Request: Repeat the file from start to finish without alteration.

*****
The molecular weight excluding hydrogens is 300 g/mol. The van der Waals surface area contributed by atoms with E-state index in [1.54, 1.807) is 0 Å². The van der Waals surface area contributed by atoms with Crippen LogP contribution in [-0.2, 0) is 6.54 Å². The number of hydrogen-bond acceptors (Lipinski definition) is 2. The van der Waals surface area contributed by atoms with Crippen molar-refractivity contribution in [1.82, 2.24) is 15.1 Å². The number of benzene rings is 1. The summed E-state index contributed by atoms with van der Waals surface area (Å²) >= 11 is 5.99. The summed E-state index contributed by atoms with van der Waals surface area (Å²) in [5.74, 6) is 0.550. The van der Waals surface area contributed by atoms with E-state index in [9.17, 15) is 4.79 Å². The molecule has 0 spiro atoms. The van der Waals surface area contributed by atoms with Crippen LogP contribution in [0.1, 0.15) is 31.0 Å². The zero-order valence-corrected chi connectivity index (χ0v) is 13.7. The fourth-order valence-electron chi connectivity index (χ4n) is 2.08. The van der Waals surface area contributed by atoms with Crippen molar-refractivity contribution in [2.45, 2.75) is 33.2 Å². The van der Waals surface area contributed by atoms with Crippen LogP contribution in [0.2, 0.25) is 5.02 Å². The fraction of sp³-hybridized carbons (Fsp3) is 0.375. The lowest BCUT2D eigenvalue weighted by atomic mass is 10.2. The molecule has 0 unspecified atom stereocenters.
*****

The molecular weight excluding hydrogens is 300 g/mol. The van der Waals surface area contributed by atoms with E-state index in [1.54, 1.807) is 0 Å². The van der Waals surface area contributed by atoms with Crippen LogP contribution in [-0.2, 0) is 6.54 Å². The number of hydrogen-bond acceptors (Lipinski definition) is 2. The van der Waals surface area contributed by atoms with Crippen molar-refractivity contribution in [1.82, 2.24) is 15.1 Å². The number of benzene rings is 1. The summed E-state index contributed by atoms with van der Waals surface area (Å²) >= 11 is 5.99. The summed E-state index contributed by atoms with van der Waals surface area (Å²) in [5.74, 6) is 0.550. The van der Waals surface area contributed by atoms with E-state index in [9.17, 15) is 4.79 Å². The molecule has 0 spiro atoms. The van der Waals surface area contributed by atoms with Crippen LogP contribution in [0.1, 0.15) is 31.0 Å². The zero-order valence-corrected chi connectivity index (χ0v) is 13.7. The fourth-order valence-electron chi connectivity index (χ4n) is 2.08. The van der Waals surface area contributed by atoms with Crippen molar-refractivity contribution in [2.45, 2.75) is 33.2 Å². The van der Waals surface area contributed by atoms with Crippen LogP contribution in [0.2, 0.25) is 5.02 Å². The fraction of sp³-hybridized carbons (Fsp3) is 0.375. The lowest BCUT2D eigenvalue weighted by atomic mass is 10.2. The molecule has 0 unspecified atom stereocenters.